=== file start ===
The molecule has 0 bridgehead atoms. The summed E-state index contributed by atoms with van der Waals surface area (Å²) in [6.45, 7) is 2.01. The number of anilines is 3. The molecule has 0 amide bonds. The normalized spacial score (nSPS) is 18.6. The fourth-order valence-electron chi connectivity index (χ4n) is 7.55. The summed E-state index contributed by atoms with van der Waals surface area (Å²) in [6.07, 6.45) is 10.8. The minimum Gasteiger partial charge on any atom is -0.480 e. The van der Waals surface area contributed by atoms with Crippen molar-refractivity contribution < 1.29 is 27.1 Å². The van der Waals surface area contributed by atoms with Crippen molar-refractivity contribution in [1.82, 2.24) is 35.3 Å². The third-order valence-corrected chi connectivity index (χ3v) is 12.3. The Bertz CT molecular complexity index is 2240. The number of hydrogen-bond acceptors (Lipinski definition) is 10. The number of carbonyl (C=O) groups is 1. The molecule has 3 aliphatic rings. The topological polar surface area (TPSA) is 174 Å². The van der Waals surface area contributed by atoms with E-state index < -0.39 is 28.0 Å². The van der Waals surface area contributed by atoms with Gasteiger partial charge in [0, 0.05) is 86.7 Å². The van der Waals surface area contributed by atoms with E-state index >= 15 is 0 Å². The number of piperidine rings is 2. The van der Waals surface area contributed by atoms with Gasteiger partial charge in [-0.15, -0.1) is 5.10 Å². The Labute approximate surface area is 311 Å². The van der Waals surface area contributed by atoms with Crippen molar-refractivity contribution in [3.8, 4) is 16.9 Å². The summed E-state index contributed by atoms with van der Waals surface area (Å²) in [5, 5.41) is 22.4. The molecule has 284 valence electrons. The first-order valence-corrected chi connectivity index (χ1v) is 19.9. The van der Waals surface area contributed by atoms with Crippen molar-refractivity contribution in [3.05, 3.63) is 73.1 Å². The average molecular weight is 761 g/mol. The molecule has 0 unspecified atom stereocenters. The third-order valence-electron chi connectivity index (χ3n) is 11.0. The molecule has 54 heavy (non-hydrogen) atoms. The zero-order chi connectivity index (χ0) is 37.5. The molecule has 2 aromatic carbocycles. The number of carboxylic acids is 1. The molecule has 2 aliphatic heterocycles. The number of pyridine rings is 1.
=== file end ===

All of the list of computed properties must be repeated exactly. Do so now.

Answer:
The molecule has 0 bridgehead atoms. The summed E-state index contributed by atoms with van der Waals surface area (Å²) in [6.45, 7) is 2.01. The number of anilines is 3. The molecule has 0 amide bonds. The normalized spacial score (nSPS) is 18.6. The fourth-order valence-electron chi connectivity index (χ4n) is 7.55. The summed E-state index contributed by atoms with van der Waals surface area (Å²) in [6.07, 6.45) is 10.8. The minimum Gasteiger partial charge on any atom is -0.480 e. The van der Waals surface area contributed by atoms with Crippen molar-refractivity contribution < 1.29 is 27.1 Å². The van der Waals surface area contributed by atoms with Crippen molar-refractivity contribution in [1.82, 2.24) is 35.3 Å². The third-order valence-corrected chi connectivity index (χ3v) is 12.3. The Bertz CT molecular complexity index is 2240. The number of hydrogen-bond acceptors (Lipinski definition) is 10. The number of carbonyl (C=O) groups is 1. The molecule has 3 aliphatic rings. The topological polar surface area (TPSA) is 174 Å². The van der Waals surface area contributed by atoms with E-state index < -0.39 is 28.0 Å². The van der Waals surface area contributed by atoms with Gasteiger partial charge in [0, 0.05) is 86.7 Å². The van der Waals surface area contributed by atoms with E-state index >= 15 is 0 Å². The number of piperidine rings is 2. The van der Waals surface area contributed by atoms with Gasteiger partial charge in [-0.15, -0.1) is 5.10 Å². The Labute approximate surface area is 311 Å². The van der Waals surface area contributed by atoms with Crippen molar-refractivity contribution in [3.8, 4) is 16.9 Å². The summed E-state index contributed by atoms with van der Waals surface area (Å²) in [5, 5.41) is 22.4. The molecule has 284 valence electrons. The first-order valence-corrected chi connectivity index (χ1v) is 19.9. The van der Waals surface area contributed by atoms with Crippen molar-refractivity contribution in [3.05, 3.63) is 73.1 Å². The average molecular weight is 761 g/mol. The molecule has 0 unspecified atom stereocenters. The third-order valence-electron chi connectivity index (χ3n) is 11.0. The molecule has 54 heavy (non-hydrogen) atoms. The zero-order chi connectivity index (χ0) is 37.5. The molecule has 2 aromatic carbocycles. The number of carboxylic acids is 1. The molecule has 2 aliphatic heterocycles. The number of pyridine rings is 1.